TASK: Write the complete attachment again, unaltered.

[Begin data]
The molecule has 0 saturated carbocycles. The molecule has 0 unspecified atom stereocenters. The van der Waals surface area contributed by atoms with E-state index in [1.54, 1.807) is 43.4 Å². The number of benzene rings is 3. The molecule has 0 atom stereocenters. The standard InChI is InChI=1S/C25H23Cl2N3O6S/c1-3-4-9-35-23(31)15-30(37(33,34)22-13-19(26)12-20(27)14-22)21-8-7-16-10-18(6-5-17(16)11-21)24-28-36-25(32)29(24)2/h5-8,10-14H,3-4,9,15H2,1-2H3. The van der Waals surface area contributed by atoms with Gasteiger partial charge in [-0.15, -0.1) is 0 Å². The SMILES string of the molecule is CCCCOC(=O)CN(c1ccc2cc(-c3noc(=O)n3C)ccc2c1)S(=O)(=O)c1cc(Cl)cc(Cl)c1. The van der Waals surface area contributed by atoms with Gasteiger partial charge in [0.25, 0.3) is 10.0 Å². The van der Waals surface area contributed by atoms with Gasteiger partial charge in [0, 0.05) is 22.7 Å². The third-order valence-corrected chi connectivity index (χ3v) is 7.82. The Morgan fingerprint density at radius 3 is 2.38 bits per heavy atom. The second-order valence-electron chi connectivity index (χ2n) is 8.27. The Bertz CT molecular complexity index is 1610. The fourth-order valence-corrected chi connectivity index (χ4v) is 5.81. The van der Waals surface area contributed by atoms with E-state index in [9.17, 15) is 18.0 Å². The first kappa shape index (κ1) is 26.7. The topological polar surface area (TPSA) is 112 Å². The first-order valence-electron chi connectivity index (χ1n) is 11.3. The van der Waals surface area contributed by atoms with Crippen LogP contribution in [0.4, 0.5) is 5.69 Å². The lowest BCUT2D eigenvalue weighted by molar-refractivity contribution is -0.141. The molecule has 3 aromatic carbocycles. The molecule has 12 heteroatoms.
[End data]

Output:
The molecule has 0 saturated carbocycles. The molecule has 0 unspecified atom stereocenters. The van der Waals surface area contributed by atoms with E-state index in [1.54, 1.807) is 43.4 Å². The number of benzene rings is 3. The molecule has 0 atom stereocenters. The standard InChI is InChI=1S/C25H23Cl2N3O6S/c1-3-4-9-35-23(31)15-30(37(33,34)22-13-19(26)12-20(27)14-22)21-8-7-16-10-18(6-5-17(16)11-21)24-28-36-25(32)29(24)2/h5-8,10-14H,3-4,9,15H2,1-2H3. The van der Waals surface area contributed by atoms with Gasteiger partial charge in [-0.15, -0.1) is 0 Å². The SMILES string of the molecule is CCCCOC(=O)CN(c1ccc2cc(-c3noc(=O)n3C)ccc2c1)S(=O)(=O)c1cc(Cl)cc(Cl)c1. The van der Waals surface area contributed by atoms with Gasteiger partial charge in [0.25, 0.3) is 10.0 Å². The van der Waals surface area contributed by atoms with Gasteiger partial charge in [0, 0.05) is 22.7 Å². The third-order valence-corrected chi connectivity index (χ3v) is 7.82. The Morgan fingerprint density at radius 3 is 2.38 bits per heavy atom. The second-order valence-electron chi connectivity index (χ2n) is 8.27. The Bertz CT molecular complexity index is 1610. The fourth-order valence-corrected chi connectivity index (χ4v) is 5.81. The van der Waals surface area contributed by atoms with E-state index in [9.17, 15) is 18.0 Å². The first kappa shape index (κ1) is 26.7. The topological polar surface area (TPSA) is 112 Å². The first-order valence-electron chi connectivity index (χ1n) is 11.3. The van der Waals surface area contributed by atoms with Crippen LogP contribution in [0.4, 0.5) is 5.69 Å². The lowest BCUT2D eigenvalue weighted by molar-refractivity contribution is -0.141. The molecule has 3 aromatic carbocycles. The molecule has 12 heteroatoms.